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Traffic-friendly Irish moss is a great little plant for blanketing the ground around flagstones or along the edges of gravel paths where plants sometimes struggle to grow. Don’t worry about treadling lightly on Irish moss—it will bounce right back from occasional damage. Handsome, lush, deep green foliage forms a soft, cushy mat that is evergreen in many climates. Irish moss blooms in spring and has a light fragrance.
Perfect for creating a barefoot-friendly path, Irish moss is also a wonderful plant for rock gardens, where it forms a soft carpet of evergreen color among rough-and-tumble boulders. It is at home in trough (stock tank) gardens and container plantings, where it will slowly creep to cover open soil. Its delicate, ferny foliage is also a favorite for fairy gardens. Growing just about 1 inch tall and boasting pretty white flowers, Irish moss is a nearly perfect plant for petite dish gardens.
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Irish Moss Care Must-Knows
Irish moss grows well in average, well-drained soil. In cool climates, select a full-sun planting site. In hot Southern climates, plant Irish moss in bright shade. A spot that receives morning sun and afternoon shade is a good choice in Zones 7 and above.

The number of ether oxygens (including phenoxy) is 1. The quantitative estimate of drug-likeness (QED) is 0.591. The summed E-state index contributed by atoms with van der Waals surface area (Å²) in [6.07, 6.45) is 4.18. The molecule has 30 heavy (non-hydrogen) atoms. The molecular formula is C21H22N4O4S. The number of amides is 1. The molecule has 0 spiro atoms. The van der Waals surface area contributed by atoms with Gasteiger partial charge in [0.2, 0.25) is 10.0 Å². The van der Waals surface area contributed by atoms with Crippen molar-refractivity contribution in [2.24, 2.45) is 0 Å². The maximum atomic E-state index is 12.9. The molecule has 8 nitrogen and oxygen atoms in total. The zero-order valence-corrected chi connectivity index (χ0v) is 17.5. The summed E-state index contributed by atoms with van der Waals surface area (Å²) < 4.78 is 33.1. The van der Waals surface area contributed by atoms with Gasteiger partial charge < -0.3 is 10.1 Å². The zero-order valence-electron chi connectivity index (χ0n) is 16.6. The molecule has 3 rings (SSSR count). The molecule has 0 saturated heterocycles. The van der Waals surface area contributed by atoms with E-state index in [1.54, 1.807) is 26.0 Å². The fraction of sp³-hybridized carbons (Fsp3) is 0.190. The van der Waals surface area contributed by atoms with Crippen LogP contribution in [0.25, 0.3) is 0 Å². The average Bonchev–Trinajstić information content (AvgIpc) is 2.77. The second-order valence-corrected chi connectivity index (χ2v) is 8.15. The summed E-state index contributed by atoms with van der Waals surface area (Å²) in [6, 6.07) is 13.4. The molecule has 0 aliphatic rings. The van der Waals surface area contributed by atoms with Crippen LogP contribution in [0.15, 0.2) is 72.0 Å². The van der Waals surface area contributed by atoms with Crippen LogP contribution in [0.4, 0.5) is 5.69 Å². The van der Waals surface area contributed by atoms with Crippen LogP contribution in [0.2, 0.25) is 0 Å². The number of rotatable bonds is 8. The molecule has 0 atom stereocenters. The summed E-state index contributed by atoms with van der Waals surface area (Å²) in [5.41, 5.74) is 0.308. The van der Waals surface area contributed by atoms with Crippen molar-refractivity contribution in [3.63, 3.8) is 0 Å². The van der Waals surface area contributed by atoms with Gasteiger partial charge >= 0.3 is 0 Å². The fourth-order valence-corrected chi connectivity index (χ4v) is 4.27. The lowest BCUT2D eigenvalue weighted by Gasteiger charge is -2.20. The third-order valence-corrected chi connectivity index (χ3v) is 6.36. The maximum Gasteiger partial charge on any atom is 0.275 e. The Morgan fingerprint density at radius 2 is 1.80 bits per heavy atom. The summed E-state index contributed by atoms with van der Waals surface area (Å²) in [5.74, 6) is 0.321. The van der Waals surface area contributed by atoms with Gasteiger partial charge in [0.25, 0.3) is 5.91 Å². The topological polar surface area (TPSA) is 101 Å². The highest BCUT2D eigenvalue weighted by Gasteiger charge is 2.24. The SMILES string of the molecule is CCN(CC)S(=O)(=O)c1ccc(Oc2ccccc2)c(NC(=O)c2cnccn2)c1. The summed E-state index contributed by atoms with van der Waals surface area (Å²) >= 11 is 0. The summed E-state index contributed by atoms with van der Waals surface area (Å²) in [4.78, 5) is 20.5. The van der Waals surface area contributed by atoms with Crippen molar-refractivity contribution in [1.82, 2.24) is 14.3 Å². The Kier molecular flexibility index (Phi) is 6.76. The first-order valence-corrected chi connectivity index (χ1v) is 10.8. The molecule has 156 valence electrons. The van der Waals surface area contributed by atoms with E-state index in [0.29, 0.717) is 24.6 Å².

Plant Irish moss in spring or early summer. Situate plants about 10 inches apart; in ideal conditions, they will grow together to form a carpet of color in a couple of seasons. Plant Irish moss closer together for faster cover. Prolonged periods of hot, humid weather are not good for Irish moss. It thrives in cool, somewhat dry environments. Don't be surprised if it dies out in the heat of summer in humid areas.
A Weed to Some
Irish moss is sometimes called pearlwort and is considered a weed by many golf course professionals, nursery growers, and greenhouse managers. Pearlwort pops up in turf grass and throughout nurseries and greenhouses, and it's sometimes tough to eradicate. In the average home lawn and landscape, it does not create a weed problem.